Establish Strategic Partnerships
Once you’ve decided that the time is right to start your indirect lending program, you’ll want to begin establishing strategic partnerships with third parties and dealerships. Continuous collaboration and feedback sharing can help both lenders and dealers optimize processes to enhance customer experiences, from loan application to approval to purchase completion.
Implement Risk Management Strategies
The best indirect lending credit unions and banks will dedicate a lot of time and resources to managing the risks associated with lending. Some of these strategies include:
Credit Risk Assessment
When a significant portion of borrowers fails to meet their obligations, financial institutions can suffer substantial losses, endangering their financial stability. Because of this, financial regulators place a high emphasis on credit risk assessment. Institutions that fail to effectively assess and manage credit risk in their indirect lending portfolios can face penalties, increased scrutiny, or more stringent operational restrictions. Additionally, poor credit risk assessment could strain relationships with dealerships as well.
Fraud Detection and Prevention
For indirect lending credit unions and banks, it is crucial to ensure the right steps are in place to prevent fraud. In the 2021 fiscal year, lenders suffered a staggering $7.7 in auto loan fraud alone. Although indirect lending with a partner like Web Finance Direct can help you limit the risk of loan fraud, make sure you’re always on the lookout for any applications that don’t seem right.
Once an indirect loan is approved, make sure you keep track of it. Regular monitoring can identify borrowers who are falling behind on payments. Loan monitoring can also provide a clear picture of the overall health of the lending portfolio. Lenders can track patterns, such as increasing late payments in certain segments, and take preventive measures.
Vendor Due Diligence: Why It Matters
Following up on loan monitoring, vendor due diligence is another critical step in the indirect lending process. Vendor due diligence plays a critical role in risk management.
“Vendor due diligence is a comprehensive evaluation process conducted by a company or organization when considering entering into a business relationship with a third-party vendor or supplier,” says Andrea Silvers, Vice President of Lender Relations at Web Finance Direct. “The purpose of vendor management for credit unions and banks is to assess and verify the vendor’s capabilities, financial stability, reputation, and compliance with relevant laws and regulations.”
Many industries are subject to regulations that mandate strict oversight of third-party vendors, and the financial sector is no different. Ultimately, when done right, vendor due diligence provides indirect lending credit unions with the comprehensive information they need to make informed decisions, ensuring that they partner with dealerships that align with their strategic goals.
According to the National Credit Union Administration, the elements that make up a successful due diligence program for indirect lending credit unions include an initial planning process, comprehensive policies to address everything from underwriting to monitoring, and a thorough review process. So, how can credit unions and indirect lenders best conduct due diligence?
Vendor due diligence, customer relations, and loan tracking can all be made easier with the help of digital tools and apps. With Web Finance Direct’s new dealership platform and customer mobile app, you can upload documents faster and more efficiently, check application statuses, and even chat directly with dealerships.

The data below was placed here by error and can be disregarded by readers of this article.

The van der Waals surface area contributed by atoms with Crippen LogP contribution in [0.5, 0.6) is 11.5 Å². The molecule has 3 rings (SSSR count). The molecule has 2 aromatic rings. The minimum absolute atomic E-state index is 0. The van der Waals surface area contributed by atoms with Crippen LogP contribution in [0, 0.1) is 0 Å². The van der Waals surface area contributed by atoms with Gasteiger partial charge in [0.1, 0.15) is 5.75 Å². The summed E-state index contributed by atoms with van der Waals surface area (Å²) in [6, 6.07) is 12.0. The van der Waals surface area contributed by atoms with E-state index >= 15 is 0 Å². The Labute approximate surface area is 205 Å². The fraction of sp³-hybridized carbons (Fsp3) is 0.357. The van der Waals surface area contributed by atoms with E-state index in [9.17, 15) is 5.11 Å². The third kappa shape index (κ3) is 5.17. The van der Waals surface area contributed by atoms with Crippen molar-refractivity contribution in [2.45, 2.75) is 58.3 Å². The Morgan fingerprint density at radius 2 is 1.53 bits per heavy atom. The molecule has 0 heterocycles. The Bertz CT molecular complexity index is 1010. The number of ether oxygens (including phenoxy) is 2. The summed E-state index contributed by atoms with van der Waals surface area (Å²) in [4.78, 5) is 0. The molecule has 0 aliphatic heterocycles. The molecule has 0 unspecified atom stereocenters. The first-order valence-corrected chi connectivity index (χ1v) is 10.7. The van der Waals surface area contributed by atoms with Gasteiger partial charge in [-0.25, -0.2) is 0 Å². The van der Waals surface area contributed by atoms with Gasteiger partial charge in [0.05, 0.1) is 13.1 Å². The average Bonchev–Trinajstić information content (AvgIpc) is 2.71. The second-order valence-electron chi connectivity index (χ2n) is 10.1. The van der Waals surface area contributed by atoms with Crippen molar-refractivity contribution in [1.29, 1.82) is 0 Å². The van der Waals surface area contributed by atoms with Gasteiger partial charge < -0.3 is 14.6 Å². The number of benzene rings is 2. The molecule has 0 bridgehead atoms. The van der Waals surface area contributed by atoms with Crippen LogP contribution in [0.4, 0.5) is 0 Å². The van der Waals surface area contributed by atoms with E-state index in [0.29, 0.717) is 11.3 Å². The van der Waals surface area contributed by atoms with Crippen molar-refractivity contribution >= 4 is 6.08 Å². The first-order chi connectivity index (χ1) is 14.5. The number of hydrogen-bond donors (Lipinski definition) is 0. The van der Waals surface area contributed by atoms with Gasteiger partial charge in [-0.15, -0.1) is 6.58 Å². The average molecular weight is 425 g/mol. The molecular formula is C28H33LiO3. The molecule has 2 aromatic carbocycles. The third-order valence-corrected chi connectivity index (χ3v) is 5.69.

Employ a Vendor Due Diligence Team
If your indirect lending credit union or bank has the available resources, it may be worth it to train and deploy a full-time due diligence team.
“If the borrower’s vendors are not compliant with relevant laws and regulations, it can expose the borrower to legal and regulatory risks. Lenders may want to verify that the borrower’s vendors are in good legal standing to minimize these risks and better meet compliance requirements,” says Silvers.
Through regular training, your vendor due diligence team can stay on top of evolving financial landscapes and regulatory requirements to streamline your indirect lending process in the long term.
As part of vendor due diligence for indirect lending credit unions, confirming the trustworthiness of dealerships plays a big role. At Web Finance Direct, we leverage CLEAR reporting to carefully vet every dealership we work with.
“Web Finance Direct utilizes Thomson Reuters CLEAR for all dealerships that we work with. It provides access to a wide range of public and proprietary data sources to help assess the risks associated with the business,” says Silvers. “We pull a CLEAR report for every dealership that we work with to ensure they pass the minimum CLEAR risk assessment standards. If the minimum risk assessment standards are not met, we will not work with that dealership.”
To learn more about indirect lending and the hottest topics in the financial industry, check out our blog.
What is indirect lending?
Indirect lending for credit unions and banks is when a consumer receives a loan from a financial institution through an intermediary, like a car dealership, instead of directly from the lender.
What are the risks of indirect lending?
The risks of indirect lending for credit unions and banks include the potential for higher default rates, reliance on intermediaries for borrower vetting, and possible reputational risks if intermediaries engage in questionable practices.
How can due diligence support successful indirect lending programs?
Due diligence supports indirect lending programs by helping lenders vet dealers and meet compliance requirements.